Health Poverty Action’s call for health worker compensation was picked up during a parliamentary debate last week, with the Minister, Desmond Swayne, committing to commission a review of the NHS use of foreign workers.
Health Poverty Action has been campaigning for the UK and other wealthy countries to compensate low income countries that are providing a subsidy to the NHS through their health workers.
For years the UK actively recruited health workers from low and middle income countries to fill gaps in the NHS. Whilst this has declined in recent years, we are still receiving subsidies from some of the world’s poorest countries; 26% of doctors currently working in the UK were trained outside of Europe.
In 2010, Sierra Leone had only 136 doctors and just over 1,000 nurses. This is a country with one of the weakest health systems, struggling to battle the Ebola crisis. Yet 27 doctors and 103 nurses that trained in Sierra Leone are currently in the UK.[i] We do not know at what level they are working or whether they are in the NHS or the private sector. If the 27 doctors are junior doctors, this would mean that Sierra Leone’s doctors and nurses are providing a saving to the UK of £14.5 million. However, if those doctors are consultants, training costs would double, meaning that the total subsidy Sierra Leone is providing to UK health services (NHS and private) could be up to £22.4 million.
Our figures were picked up by MPs in the debate last week in parliament, resulting in the Minister committing to commission a review of the NHS use of foreign workers.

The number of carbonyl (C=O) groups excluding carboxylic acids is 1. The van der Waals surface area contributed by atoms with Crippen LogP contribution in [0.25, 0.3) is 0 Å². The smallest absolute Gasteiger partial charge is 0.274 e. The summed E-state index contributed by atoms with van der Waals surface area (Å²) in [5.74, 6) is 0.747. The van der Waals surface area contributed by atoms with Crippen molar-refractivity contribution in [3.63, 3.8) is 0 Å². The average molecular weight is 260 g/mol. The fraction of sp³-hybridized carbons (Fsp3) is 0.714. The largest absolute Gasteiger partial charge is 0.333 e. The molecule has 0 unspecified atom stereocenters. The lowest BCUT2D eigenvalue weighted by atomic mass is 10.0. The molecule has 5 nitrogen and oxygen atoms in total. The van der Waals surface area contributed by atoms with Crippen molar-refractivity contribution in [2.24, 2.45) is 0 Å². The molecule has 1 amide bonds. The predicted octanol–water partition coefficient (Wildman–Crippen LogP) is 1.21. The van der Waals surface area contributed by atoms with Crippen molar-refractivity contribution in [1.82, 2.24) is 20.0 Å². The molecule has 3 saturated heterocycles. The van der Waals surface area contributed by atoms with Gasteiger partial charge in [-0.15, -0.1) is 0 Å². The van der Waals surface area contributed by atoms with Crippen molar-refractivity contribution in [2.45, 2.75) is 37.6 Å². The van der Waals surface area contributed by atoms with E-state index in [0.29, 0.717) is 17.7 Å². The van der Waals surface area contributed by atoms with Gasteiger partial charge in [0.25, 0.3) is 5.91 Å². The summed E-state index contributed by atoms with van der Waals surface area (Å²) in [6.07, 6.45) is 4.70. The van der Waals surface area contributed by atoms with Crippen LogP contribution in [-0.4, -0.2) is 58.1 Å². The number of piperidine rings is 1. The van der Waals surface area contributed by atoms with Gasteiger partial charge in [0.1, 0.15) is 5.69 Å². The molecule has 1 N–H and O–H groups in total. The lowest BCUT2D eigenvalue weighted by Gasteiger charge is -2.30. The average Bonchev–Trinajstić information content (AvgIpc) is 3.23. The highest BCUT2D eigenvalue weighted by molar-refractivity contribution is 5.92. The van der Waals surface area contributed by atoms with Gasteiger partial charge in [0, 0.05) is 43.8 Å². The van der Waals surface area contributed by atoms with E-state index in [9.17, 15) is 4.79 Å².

We are delighted that the UK will undertake a review into its recruitment practises. We call on the Minister to ensure that this will consider the health systems of low income countries, rather than be used as an opportunity to restrict migration.
International health workers have made an enormous contribution to the NHS. Instead of focusing on restricting migration, the review should look out how we can establish a compensation mechanism for countries that have suffered as a result of international recruitment. It should clarify the actors to be compensated; the nature of the loss; the methods of calculating how much is due; and the channels for administrating compensation funds.
It is unacceptable that a country with one of the weakest health systems in the world is subsidising the country with the strongest. If we are going to recruit health workers trained overseas then it is only fair that the UK pays its share of those costs.
[i] GMC, personal correspondence
Health Poverty Action is part of the ‘Health workers for all and all for health workers’ (HW4All), coalition, a European civil society initiative funded by the European Union that contributes to a sustainable health workforce world-wide. You can sign up to the campaign and support the Call to Action here